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The Full Suburban: Words take on new meaning during quarantine

UPDATED: Fri., April 3, 2020

Now this is a green bean dish: green bean and radicchio salad with walnuts. (Tom McCorkle / For The Washington Post)
Now this is a green bean dish: green bean and radicchio salad with walnuts. (Tom McCorkle / For The Washington Post)
By Julia Ditto For The Spokesman-Review

Last Sunday, I got mad at my husband because he suggested we open a can of green beans to eat with our dinner.

Flare-ups like that have had a tendency of happening since our family has been in quarantine together. We’ll be going along just fine, everything peachy keen, and then, for one reason or another, I’ll just lose it, as if all my motherly and wifely patience has simply dried up in an instant.

Like the time last week when we were all enjoying pancakes together for breakfast and one of my boys sidled up to me and started making annoying noises right in my face – mooing sounds or something of that ilk – and I suddenly couldn’t take it for one more second. I abruptly stood up and walked out of the kitchen and into my bedroom, where I locked the door, laid on the bed and stared at the ceiling for a good five minutes. It happens.

Logan’s green bean suggestion Sunday coincided perfectly with exhaustion, hunger and overall weird quarantine vibes to rub me juuuuuust the wrong way. I was putting the finishing touches on our masterpiece of a meal (roast beef with gravy, mashed potatoes, homemade rolls, tossed salad and brownies for dessert, since you asked) when he made his misguided recommendation.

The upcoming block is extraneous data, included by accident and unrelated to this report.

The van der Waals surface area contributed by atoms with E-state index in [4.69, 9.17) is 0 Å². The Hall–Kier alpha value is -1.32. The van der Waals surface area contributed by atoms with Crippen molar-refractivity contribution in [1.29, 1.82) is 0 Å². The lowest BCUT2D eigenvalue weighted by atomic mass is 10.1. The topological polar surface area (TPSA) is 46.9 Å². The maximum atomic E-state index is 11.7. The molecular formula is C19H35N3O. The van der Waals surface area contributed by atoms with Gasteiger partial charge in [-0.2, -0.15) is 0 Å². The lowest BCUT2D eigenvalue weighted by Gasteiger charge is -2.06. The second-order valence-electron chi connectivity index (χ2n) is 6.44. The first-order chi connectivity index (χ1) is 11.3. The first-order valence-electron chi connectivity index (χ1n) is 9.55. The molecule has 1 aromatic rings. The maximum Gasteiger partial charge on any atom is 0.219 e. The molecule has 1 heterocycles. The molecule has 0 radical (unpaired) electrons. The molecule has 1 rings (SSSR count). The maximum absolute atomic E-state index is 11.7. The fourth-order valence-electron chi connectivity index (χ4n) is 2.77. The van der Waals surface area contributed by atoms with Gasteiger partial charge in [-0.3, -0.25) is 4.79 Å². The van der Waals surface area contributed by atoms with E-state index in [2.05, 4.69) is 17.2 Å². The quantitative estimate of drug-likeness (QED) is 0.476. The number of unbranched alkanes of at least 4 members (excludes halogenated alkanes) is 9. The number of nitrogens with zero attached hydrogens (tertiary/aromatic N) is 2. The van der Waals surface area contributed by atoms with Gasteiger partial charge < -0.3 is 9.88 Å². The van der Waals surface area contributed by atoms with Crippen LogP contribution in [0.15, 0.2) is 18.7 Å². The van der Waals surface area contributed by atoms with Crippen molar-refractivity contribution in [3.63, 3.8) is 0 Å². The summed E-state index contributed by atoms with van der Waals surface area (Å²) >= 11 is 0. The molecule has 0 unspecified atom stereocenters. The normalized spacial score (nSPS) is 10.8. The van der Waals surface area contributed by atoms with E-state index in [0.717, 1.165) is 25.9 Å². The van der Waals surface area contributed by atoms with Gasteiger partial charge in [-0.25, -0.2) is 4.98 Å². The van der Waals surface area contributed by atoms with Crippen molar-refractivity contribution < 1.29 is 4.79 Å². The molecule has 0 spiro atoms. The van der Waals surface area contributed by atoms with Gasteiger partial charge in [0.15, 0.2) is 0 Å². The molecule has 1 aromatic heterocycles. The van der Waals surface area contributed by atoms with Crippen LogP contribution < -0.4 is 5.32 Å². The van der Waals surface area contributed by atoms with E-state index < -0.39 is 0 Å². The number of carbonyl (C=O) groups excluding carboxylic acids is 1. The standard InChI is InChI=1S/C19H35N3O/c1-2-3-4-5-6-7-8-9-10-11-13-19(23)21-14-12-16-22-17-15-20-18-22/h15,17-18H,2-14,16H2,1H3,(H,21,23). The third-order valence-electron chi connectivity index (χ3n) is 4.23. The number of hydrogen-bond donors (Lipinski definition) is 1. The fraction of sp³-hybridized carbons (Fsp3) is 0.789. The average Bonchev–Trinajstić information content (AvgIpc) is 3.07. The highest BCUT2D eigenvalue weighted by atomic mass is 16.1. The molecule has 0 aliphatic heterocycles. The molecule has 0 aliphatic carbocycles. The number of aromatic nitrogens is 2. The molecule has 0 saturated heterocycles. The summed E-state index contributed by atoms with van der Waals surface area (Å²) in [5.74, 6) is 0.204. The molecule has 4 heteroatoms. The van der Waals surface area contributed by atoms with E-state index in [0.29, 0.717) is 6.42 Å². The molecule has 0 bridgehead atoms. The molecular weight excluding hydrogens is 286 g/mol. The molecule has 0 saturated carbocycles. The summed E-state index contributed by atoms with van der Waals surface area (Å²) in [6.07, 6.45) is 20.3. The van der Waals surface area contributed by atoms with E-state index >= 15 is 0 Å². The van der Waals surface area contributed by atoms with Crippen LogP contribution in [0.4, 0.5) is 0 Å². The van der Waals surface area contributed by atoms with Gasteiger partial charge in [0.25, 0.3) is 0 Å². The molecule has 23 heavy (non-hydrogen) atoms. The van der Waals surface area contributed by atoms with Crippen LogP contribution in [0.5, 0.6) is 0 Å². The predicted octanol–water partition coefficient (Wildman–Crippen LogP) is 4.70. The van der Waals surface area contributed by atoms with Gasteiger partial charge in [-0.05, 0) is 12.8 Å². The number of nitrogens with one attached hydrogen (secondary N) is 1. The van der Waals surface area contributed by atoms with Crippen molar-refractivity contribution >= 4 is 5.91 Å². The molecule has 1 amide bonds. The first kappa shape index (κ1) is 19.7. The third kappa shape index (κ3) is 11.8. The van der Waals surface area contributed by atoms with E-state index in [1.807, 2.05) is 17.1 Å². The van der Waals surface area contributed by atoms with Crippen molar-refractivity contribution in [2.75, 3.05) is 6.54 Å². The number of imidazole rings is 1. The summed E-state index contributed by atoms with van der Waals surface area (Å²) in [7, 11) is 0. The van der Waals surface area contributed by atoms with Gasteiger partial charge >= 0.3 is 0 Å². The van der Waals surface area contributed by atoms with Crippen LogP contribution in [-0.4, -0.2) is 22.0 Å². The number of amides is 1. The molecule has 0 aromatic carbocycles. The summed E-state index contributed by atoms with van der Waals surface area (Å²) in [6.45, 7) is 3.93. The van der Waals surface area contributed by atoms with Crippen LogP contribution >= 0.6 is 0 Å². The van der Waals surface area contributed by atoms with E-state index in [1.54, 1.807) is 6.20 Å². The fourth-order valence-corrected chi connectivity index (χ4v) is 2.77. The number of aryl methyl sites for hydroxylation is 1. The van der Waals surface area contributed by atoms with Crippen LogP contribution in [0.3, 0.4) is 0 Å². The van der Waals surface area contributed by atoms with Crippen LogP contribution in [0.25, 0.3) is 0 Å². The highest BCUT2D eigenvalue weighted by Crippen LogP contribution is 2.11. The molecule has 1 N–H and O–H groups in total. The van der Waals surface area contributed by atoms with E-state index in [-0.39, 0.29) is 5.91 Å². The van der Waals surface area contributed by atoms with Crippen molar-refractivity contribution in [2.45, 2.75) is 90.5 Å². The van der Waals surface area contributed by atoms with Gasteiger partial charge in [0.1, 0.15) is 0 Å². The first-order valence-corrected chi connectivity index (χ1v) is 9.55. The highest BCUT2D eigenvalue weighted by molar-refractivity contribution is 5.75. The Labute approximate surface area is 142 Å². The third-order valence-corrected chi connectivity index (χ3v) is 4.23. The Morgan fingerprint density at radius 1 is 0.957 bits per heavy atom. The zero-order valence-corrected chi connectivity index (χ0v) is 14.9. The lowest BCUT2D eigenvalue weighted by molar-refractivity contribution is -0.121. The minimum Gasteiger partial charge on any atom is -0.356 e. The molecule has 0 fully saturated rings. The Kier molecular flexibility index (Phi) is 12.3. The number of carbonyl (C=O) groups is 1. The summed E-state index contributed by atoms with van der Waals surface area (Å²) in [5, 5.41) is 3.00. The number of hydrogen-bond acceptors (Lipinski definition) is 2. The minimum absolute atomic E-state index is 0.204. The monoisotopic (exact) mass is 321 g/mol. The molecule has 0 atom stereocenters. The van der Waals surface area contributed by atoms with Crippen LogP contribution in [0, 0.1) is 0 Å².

“Ooooh, do we still have those green beans?” he asked, referring to one of the many cans of vegetables we stocked up on when this whole COVID-19 business revealed itself to be a cause for concern. “How about we heat up one of those to eat with our dinner?”

Now listen: Pandemic or not, I believe canned green beans to be one of the most disgusting foods to be conceived by man. The fact that my husband thinks they are delicious has been a thorn in my side for years, similar to the way I can’t understand his love for superhero movies, fantasy books and water skiing at 6 in the morning throughout the summer. So already, the green bean suggestion had the score stacked at Annoyed Wife 1, Clueless Husband 0.

It certainly didn’t help that my Wife Translate feature (similar to Google Translate, but with an emotional roller coaster thrown in just for fun) interpreted his suggestion to mean, “I know you just spent hours in the kitchen putting together this homemade meal, carefully considering each element so it would both delight and satisfy the seven people who depend on you for their nourishment. But do you know what would really take this feast to the next level? One of those cans of limp and flavorless green beans that I won’t admit are disgusting but will act like are the most delicious part of the entire spread. Don’t I have the best ideas? I’m so glad I was here to save your dinner from mediocrity.”

As mentioned previously, his idea didn’t go over well, and I explosively told him how his message had been received through the Wife Translator. His eyes widened, and he began backpedaling. While slowly backing away, he explained that all he had meant by his suggestion was, “Hey, I really like green beans. Could I heat some up to eat with dinner?” I mean, when you put it that way, I guess it doesn’t seem like such a big deal. But to Quarantine Julia, it was a Big Deal.

This dear man’s birthday is coming up in a couple of days. It will probably go down in the record books as one of the lamest birthdays with no friends coming over, no going out to eat (although you’d better believe we’ll be ordering takeout) and possibly no gifts because REI is closed, and I forgot to order something off Amazon.

But maybe the best gift I could give him is to update my Wife Translator. I hear there’s a version specifically for control freaks, with a giving-the-benefit-of-the-doubt feature built in as a safeguard. And if all else fails, I think we have one more can of green beans in the pantry. I hear he loves those.

Julia Ditto shares her life with her husband, six children and a random menagerie of farm animals in Spokane Valley. She can be reached at

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